Holiday Wish List from Your Gut Microbiome

Red holiday snow flake.

With the holidays upon us, you’ve probably seen a wish list or two. Maybe you’ve written one. But between this year’s trendiest gift and that top of your Santa list gadget, your body is quietly trying to get a word in, too. Maybe this year will be the year you gift yourself a little gut self-care. Without further ado, what your gut would most like to unwrap under the tree this year:

  1. Probiotics

    Your gut microbiome thrives with a healthy amount of diversity among the different bacteria living in it. Probiotics put good bacteria into your gut and help maintain balance among all the strains of bacteria living there. These bacteria are helping you digest your food and squeeze every last nutrient from it. While probiotics are available in tablets and capsules in the health food aisle of your local drug store, they can also be found naturally in foods such as yogurt, kefir, sauerkraut, and kimchi.

  2. Prebiotics

    Prebiotics work in tandem with probiotics. In fact, they feed the probiotic bacteria to allow them to thrive in your gut. They may even help your gut bacteria become more resilient to changes in their environment, such as changes in the pH when you eat different types of food. Prebiotics can be found naturally in foods such as onions, garlic, whole grain breads, bananas, and asparagus.

  3. Polyphenols

    Polyphenols are plant-based compounds packed full of antioxidants and, like prebiotics, act as tasty snacks for the gut microbiome. They can be found in nuts, berries, olive oil, coffee, and tea (especially in green tea). They’re even present in wine, though you should always drink alcohol in moderation.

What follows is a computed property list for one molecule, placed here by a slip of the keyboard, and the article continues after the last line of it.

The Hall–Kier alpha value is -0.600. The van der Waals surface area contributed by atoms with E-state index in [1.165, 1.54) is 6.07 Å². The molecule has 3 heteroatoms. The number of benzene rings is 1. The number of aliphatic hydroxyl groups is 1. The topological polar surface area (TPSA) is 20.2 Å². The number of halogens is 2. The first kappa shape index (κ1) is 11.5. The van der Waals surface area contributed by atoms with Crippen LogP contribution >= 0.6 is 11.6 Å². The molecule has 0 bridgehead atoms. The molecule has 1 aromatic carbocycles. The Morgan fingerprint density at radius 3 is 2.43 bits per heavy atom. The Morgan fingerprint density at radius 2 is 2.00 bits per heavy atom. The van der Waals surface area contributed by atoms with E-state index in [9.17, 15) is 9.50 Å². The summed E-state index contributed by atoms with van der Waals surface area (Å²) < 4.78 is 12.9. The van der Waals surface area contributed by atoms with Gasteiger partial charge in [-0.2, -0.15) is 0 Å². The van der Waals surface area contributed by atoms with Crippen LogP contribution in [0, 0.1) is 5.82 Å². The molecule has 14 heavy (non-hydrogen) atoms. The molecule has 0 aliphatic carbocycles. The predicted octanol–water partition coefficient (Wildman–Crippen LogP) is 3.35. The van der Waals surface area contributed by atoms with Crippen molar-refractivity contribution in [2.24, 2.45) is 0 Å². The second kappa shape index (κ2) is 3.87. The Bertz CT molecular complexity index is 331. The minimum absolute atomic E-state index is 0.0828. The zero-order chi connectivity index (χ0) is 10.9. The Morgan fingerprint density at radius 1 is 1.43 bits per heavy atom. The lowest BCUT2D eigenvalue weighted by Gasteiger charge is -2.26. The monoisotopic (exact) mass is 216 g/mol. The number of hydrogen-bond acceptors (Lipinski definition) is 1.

4. Varied fruits and vegetables

    Fruits and vegetables contain various types of prebiotics and polyphenols naturally, along with fiber and plenty of vitamins. Fiber helps things move along at the right pace through your gut – just long enough for the bacteria to do their job for you. It’s important to vary your intake of fruits and vegetables to achieve the proper balance.

  5. Time in the countryside, along with your dog

    Studies have shown that rural dwellers have a more diverse gut microbiome than their city dwelling counterparts. People with dogs also have a more diverse gut microbiome. Sounds like a good excuse for a nice country hike and picnic with the pooch, doesn’t it?

  6. No unnecessary antibiotics

    Thinking of going to the doctor for a cold? Your gut is begging you to reconsider. Antibiotics are wonderful medications when used properly for bacterial infections. They have saved many lives. However, like any medication, they have side effects. Unfortunately for your gut, these effects can last long after you’ve taken the last pill and are feeling back to normal. This is because antibiotics can kill the bacteria causing your infection as well as some of the good bacteria in your gut. Some studies have shown it can take six or more months for your gut bacteria to recover after a round of antibiotics. So, it pays to be judicial about when you take antibiotics and to only take them exactly as directed by your doctor.

  7. No large loads

    In other words, don’t overload your gut bacteria by overeating. It isn’t good for them, it makes you feel terrible, and the calories are tough to shed.

  8. No artificial sweeteners

    Artificial sweeteners have been associated with obesity and various other illnesses. They disrupt the natural metabolism of your gut bacteria and reduce the diversity of bacteria present.

Here at GastroIntestinal Health Care, we wish you and your gut microbiome a healthy, happy, and wonderful holiday season!